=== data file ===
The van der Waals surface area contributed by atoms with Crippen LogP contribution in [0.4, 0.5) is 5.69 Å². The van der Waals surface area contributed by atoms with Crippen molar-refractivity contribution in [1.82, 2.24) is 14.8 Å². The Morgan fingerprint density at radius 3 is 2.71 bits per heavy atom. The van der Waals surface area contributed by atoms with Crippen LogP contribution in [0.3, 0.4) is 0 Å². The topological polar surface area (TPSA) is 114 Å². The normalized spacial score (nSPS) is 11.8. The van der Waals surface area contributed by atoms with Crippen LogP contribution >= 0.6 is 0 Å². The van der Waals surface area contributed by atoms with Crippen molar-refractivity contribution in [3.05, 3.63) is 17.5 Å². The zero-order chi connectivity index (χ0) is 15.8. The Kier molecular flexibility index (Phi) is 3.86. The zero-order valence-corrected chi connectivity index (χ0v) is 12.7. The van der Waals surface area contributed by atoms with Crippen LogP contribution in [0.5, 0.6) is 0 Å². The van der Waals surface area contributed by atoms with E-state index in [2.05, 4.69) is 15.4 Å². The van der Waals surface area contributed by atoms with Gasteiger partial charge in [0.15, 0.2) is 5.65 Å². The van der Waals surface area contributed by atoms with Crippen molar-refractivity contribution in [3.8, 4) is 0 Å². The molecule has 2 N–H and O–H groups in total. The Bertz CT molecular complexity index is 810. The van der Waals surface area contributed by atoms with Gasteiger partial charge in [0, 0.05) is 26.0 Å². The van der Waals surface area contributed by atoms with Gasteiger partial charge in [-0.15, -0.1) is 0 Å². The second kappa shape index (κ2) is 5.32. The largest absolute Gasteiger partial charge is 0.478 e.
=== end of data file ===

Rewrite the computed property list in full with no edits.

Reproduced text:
The van der Waals surface area contributed by atoms with Crippen LogP contribution in [0.4, 0.5) is 5.69 Å². The van der Waals surface area contributed by atoms with Crippen molar-refractivity contribution in [1.82, 2.24) is 14.8 Å². The Morgan fingerprint density at radius 3 is 2.71 bits per heavy atom. The van der Waals surface area contributed by atoms with Crippen LogP contribution in [0.3, 0.4) is 0 Å². The topological polar surface area (TPSA) is 114 Å². The normalized spacial score (nSPS) is 11.8. The van der Waals surface area contributed by atoms with Crippen LogP contribution >= 0.6 is 0 Å². The van der Waals surface area contributed by atoms with Crippen molar-refractivity contribution in [3.05, 3.63) is 17.5 Å². The zero-order chi connectivity index (χ0) is 15.8. The Kier molecular flexibility index (Phi) is 3.86. The zero-order valence-corrected chi connectivity index (χ0v) is 12.7. The van der Waals surface area contributed by atoms with Crippen LogP contribution in [0.5, 0.6) is 0 Å². The van der Waals surface area contributed by atoms with E-state index in [2.05, 4.69) is 15.4 Å². The van der Waals surface area contributed by atoms with Gasteiger partial charge in [0.15, 0.2) is 5.65 Å². The van der Waals surface area contributed by atoms with Crippen molar-refractivity contribution in [3.8, 4) is 0 Å². The molecule has 2 N–H and O–H groups in total. The Bertz CT molecular complexity index is 810. The van der Waals surface area contributed by atoms with Gasteiger partial charge in [0, 0.05) is 26.0 Å². The van der Waals surface area contributed by atoms with Gasteiger partial charge in [-0.15, -0.1) is 0 Å². The second kappa shape index (κ2) is 5.32. The largest absolute Gasteiger partial charge is 0.478 e.